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In Africa, Bush decries slavery as sin

American slavery was one of history's greatest crimes, President Bush said Tuesday at the very spot where hundreds of thousands of Africans were bought and sold like cargo.

Embarking on a five-nation tour of Africa, Bush also edged toward sending U.S. troops to help end a three-year civil war in Liberia, a nation founded by freed American slaves.

"At this place, liberty and life were stolen and sold," Bush said during a visit to Senegal's notorious Goree Island, for several centuries a processing station for African slaves bound in chains for the Western Hemisphere.

"Human beings were delivered and sorted, and weighed, and branded with the marks of commercial enterprises, and loaded as cargo on a voyage without return," he said. "One of the largest migrations of history was also one of the greatest crimes of history."

Bush was touring the continent to promote his economic development and AIDS initiatives and to beef up cooperation in stopping the spread of terrorism. The president, traveling with first lady Laura Bush and their daughter Barbara, left Senegal on Africa's northwest coast and flew to South Africa, arriving in the capital city of Pretoria shortly before midnight. He will also visit Botswana, Uganda and Nigeria, all U.S. allies in the war on terrorism.

His first visit as president was vying for attention with continued tensions in Liberia.

After meeting with eight west African leaders, Bush told reporters that he had promised U.S. participation to help enforce a temporary cease-fire and to allow for a peaceful transition.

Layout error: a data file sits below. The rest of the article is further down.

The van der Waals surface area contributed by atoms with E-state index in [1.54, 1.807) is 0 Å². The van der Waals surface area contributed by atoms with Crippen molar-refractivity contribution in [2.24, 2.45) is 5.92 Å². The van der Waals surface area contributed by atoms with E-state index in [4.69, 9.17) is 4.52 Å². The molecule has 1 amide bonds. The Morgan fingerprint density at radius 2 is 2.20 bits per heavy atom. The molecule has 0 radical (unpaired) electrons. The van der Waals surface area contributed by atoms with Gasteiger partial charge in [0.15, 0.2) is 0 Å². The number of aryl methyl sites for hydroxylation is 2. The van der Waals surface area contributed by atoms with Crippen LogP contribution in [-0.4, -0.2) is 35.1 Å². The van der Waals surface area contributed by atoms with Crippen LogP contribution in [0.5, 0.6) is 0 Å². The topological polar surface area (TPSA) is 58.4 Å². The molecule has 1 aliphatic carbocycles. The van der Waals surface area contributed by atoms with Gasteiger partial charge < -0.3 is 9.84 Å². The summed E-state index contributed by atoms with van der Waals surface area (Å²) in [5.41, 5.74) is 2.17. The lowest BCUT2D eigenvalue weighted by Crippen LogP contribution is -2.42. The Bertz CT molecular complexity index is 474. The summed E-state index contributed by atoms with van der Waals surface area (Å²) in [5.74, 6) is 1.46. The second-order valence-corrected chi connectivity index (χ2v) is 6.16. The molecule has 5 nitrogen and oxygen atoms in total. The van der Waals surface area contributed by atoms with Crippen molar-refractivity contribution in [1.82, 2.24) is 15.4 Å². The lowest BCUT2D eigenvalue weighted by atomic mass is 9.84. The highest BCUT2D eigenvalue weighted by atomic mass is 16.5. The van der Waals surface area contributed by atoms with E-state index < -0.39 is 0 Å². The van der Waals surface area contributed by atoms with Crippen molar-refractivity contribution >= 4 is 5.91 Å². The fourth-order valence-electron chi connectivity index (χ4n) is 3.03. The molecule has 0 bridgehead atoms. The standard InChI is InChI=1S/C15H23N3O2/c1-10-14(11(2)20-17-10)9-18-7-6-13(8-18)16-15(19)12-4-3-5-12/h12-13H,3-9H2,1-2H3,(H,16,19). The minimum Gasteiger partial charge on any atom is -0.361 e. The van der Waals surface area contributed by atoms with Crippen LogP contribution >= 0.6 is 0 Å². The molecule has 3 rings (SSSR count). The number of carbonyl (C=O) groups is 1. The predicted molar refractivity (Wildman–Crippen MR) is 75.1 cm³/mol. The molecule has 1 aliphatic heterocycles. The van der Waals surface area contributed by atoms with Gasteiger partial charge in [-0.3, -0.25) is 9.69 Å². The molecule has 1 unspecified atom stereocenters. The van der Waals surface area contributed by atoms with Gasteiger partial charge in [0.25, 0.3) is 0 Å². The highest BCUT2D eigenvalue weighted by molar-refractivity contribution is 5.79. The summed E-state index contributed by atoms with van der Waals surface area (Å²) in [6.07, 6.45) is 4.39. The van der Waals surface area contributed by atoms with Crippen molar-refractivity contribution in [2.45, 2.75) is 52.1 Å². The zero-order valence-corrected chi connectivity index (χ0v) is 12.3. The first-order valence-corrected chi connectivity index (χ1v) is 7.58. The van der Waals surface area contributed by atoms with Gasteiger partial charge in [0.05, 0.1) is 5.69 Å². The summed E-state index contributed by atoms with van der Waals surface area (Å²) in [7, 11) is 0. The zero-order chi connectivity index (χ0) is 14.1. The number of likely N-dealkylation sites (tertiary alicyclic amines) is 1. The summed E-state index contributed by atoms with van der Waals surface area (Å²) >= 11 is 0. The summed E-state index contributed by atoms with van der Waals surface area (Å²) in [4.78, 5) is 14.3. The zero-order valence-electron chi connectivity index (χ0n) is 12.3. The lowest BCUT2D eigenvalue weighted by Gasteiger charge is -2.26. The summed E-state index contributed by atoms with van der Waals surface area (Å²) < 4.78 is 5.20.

"We're now in the process of determining what that means," he said when asked if such participation meant U.S. troops.

Bush aides suggested his comments signaled there would be some involvement of U.S. forces, although the size and role of such a unit remains an open question.

Bush reiterated an insistence that the current Liberian president must step down.

"Charles Taylor must leave," Bush said. And he said the United Nations would play a role in any peacekeeping effort.

Taylor accepted an offer of asylum in Nigeria, but without giving a timetable. In an interview with the Associated Press, Taylor said again that he would only leave after a peacekeeping force is deployed.

Taylor said the United States owes it to the Liberian people to help to end 14 years of civil war in the nation. Liberia was founded in the mid 1800s by freed American slaves, and the two nations have had close relations.

With Senegalese President Abdoulaye Wade, Bush visited cramped cells at a former slave house on Goree Island built by the Dutch in 1776. Goree is a 45-acre island in the Atlantic Ocean several miles off the harbor of Senegal's capital of Dakar. Overall, as many as 20-million Africans were enslaved, and up to an estimated one-tenth of them passed through Goree.

In his eight-minute speech, the president stopped short of issuing the blanket apology for slavery that some civil rights advocates had sought. Still, he called it a sin and one of America's past wrongs.

"A republic founded on equality for all became a prison for millions," Bush said.